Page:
Unwittingly, the unannounced OSHA surveys may be coinciding with a trend Hart says she has observed while walking through facility surveys by the Joint Commission and by the Centers for Medicare and Medicaid Services (CMS). "Frequently surveyors don't pay that close attention to OSHA regulatory compliance," Dembski Hart says. "They are focusing on infection prevention and control, and if it happens to overlap with OSHA compliance, that's great, but I have yet to see a surveyor ask about an exposure control plan specifically. They will ask for an infection prevention and control manual, and there is an overlap -- a whole section of the infection control manual should be the exposure control plan dealing with BBPs and OSHA regulatory compliance. But generally, other infection control manuals I see do not address OSHA regulatory compliance. So they will look at these infection control manuals that only contain a blurb about BBPs, but they don't check if the facility is really meeting all of the elements in it such as engineering controls,  personal protective equipment, work-practice controls, hepatitis B vaccination, identification of exposure risks, etc. What are your clinical protocols regarding compliance with the BBP standard? Do you have a cleaning and decontamination schedule? That all overlaps into OSHA's requirements. But surveyors tend to gloss over that, focusing on patient safety, which is important of course, but if you are looking at the regulations comprehensively, that involves employee safety too and they tend to not address it. There is still much disparity among surveyors regarding their attention to detail. It's such a new arena really, that it takes a lot to get that expertise -- they need more of a global perspective on how infection prevention and control and meeting the requirements of OSHA's BBP standard really do compliment each other -- but they don't quite see that yet."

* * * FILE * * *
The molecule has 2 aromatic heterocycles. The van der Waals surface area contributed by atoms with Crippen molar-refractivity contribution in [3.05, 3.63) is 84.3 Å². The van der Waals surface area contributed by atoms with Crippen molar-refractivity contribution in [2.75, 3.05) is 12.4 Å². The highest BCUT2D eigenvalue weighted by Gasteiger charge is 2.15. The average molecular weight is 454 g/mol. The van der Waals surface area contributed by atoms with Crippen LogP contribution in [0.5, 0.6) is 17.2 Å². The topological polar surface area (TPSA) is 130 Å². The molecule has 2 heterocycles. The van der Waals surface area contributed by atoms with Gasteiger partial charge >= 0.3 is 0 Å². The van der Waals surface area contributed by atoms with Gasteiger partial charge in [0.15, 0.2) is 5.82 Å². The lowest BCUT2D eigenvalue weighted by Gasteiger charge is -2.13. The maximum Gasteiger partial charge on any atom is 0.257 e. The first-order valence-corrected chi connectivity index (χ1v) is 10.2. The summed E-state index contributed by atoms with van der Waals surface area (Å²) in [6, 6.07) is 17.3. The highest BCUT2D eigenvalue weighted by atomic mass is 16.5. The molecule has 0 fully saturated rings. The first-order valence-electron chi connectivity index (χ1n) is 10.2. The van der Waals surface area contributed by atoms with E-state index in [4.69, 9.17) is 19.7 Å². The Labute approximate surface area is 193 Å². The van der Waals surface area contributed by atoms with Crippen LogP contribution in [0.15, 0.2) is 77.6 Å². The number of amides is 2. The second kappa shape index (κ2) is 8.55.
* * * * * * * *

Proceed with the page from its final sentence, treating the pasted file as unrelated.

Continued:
The dichotomy between patient safety and healthcare worker safety is a perplexing, persistent problem at some facilities. Elise Handelman, MEd, COHN-S, a Maryland-based occupational and environmental health consultant, reminds healthcare professionals that patient safety and employee safety are mutually beneficial. "Safer devices prevent needlesticks and protect healthcare workers, and having healthy healthcare workers at the bedside is a critical need to the patient," Handelman says. "When a needlestick or other sharps injury occurs, it removes that healthcare worker from patient care either temporarily or sometimes long-term, depending upon what has occurred and the treatment required. It is beneficial for patients to be cared for by well-trained healthcare workers who use safety-engineered devices, are cautious about preventing infections in patients, and aware of their own safety needs."